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Malaysia leads way in study of deforestation

January 28, 2011 By Natasha N Gilbert This article courtesy of Nature News.

Ecologists use project to devise guidelines on land conversion.

As Malaysia prepares to convert around 7,000 hectares of forest into an oil-palm plantation, ecologists are starting one of the biggest environmental projects ever run.

The ten-year-long Stability of Altered Forest Ecosystems project will be launched on 29 January in the forests of the Maliau Basin on the island of Borneo, where the study is based.

It is being funded with 30 million ringgits (US$10 million), from Sime Darby, a Malaysia-based company involved in palm-oil production, and will look at changes to biodiversity and the resources and processes provided by the ecosystem as the forest is logged and replanted with oil palms.

"We are covering such a wide variety of questions," says Rob Ewers, an ecologist at Imperial College London and the project's scientific director. "Other projects have mainly focused on a single issue such as trees or biodiversity."

For instance, the project will look at which animal species survive in a forest as the level of logging intensifies until the land is fully converted into an oil-palm plantation. Researchers will also investigate how wide the riparian zone — the interface between land and rivers — needs to be so that the water is not polluted by eroded soil and fertilizers. They will also study how patches of conserved forest totalling 750 hectares contribute to the environmental effects of the logging.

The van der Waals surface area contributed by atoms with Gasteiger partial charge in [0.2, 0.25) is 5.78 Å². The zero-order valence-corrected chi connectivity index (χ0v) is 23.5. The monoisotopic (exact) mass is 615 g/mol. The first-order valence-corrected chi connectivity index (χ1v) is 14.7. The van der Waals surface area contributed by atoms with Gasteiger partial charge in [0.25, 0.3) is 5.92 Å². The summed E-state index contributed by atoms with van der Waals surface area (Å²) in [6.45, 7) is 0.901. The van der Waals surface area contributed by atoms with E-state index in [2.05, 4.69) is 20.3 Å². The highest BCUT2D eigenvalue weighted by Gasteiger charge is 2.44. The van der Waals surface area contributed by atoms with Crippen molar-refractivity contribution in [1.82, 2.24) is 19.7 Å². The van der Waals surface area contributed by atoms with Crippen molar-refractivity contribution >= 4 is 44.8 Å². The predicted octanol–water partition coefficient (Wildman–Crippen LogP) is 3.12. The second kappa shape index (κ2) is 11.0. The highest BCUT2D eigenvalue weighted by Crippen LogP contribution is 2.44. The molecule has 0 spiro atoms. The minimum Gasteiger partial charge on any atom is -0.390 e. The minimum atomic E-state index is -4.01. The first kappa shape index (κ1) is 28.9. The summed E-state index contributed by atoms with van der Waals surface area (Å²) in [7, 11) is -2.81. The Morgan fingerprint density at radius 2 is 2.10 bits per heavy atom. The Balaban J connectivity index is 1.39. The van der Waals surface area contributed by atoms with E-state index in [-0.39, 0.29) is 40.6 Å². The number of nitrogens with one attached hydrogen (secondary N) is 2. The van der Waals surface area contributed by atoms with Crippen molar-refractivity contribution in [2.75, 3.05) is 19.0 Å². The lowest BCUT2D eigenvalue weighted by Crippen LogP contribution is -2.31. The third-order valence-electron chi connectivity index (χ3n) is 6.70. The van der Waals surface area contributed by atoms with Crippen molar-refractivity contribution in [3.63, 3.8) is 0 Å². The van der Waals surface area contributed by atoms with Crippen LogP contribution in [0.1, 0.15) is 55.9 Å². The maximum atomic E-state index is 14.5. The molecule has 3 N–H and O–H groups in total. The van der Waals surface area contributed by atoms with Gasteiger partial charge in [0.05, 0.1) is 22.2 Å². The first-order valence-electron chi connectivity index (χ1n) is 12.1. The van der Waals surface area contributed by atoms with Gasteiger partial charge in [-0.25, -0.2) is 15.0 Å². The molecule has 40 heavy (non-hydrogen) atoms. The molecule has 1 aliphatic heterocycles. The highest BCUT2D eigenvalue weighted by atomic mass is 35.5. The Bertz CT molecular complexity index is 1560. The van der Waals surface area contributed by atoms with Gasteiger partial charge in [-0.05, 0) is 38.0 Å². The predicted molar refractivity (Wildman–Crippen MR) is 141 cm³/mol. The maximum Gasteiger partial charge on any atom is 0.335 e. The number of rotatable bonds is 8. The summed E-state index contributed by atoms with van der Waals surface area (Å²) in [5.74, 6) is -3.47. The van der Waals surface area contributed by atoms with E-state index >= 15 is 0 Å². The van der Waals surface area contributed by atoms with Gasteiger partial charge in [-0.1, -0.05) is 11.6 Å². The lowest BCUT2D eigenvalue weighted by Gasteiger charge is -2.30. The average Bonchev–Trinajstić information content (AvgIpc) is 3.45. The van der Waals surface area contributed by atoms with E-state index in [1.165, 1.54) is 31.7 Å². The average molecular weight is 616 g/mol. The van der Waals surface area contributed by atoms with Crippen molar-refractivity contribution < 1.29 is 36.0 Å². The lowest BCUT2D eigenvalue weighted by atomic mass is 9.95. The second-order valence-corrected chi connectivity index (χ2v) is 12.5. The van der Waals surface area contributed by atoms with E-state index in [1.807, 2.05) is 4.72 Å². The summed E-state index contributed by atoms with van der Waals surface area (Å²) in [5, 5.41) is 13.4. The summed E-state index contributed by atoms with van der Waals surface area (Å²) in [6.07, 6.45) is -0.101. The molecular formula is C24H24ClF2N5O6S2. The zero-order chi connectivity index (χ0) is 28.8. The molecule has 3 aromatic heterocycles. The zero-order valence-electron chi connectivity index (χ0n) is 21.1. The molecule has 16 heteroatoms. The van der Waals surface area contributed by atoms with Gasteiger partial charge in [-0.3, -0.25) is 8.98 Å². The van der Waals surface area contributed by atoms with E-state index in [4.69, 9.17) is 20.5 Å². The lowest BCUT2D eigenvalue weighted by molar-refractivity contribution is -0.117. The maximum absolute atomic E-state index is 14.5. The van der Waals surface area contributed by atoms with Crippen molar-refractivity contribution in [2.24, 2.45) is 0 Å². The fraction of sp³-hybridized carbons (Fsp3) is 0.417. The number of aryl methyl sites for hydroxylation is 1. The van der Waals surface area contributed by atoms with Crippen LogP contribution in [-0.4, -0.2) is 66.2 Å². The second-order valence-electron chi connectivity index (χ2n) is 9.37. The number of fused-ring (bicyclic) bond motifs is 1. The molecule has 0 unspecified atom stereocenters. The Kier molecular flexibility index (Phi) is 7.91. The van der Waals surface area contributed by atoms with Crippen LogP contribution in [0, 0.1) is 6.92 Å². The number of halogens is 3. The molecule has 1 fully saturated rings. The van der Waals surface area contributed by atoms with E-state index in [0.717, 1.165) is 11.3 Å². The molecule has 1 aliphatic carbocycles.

Government backing

The local Malaysian government owns the land and decided to convert the forest into an oil-palm plantation to bring in extra income, says Ewers. It has strong ties with the science community and has agreed to collaborate on the project by conserving the patches of forest.

A main aim of the study is to develop guidelines on how to design and manage oil-palm plantations to minimize the environmental impacts.

"We want to use the data to optimally design future forest clearance for agricultural income and biodiversity. There is always a trade-off. But how can we design the landscape so as to maximize income and minimize environmental costs?" asks Ewers.

Researchers have already begun sampling birds and will begin to do the same for insects in February. Logging is due to start in the second half of the year, after which the oil palm will be planted.

Tim Killeen, an ecologist with Conservation International, a not-for-profit environmental group, says that he is "glad to see that someone is doing this study".

Killeen says that in the past, conservation efforts have mainly focused on creating protected areas, and that attention now needs to be paid to the remaining unprotected forests that are going to be exploited.

"We are expanding our vision to look beyond natural ecosystems and towards improving functional landscapes so they are not just making food, for example, but also providing ecosystem services. This kind of study looks at that question in a well organized way," he says.


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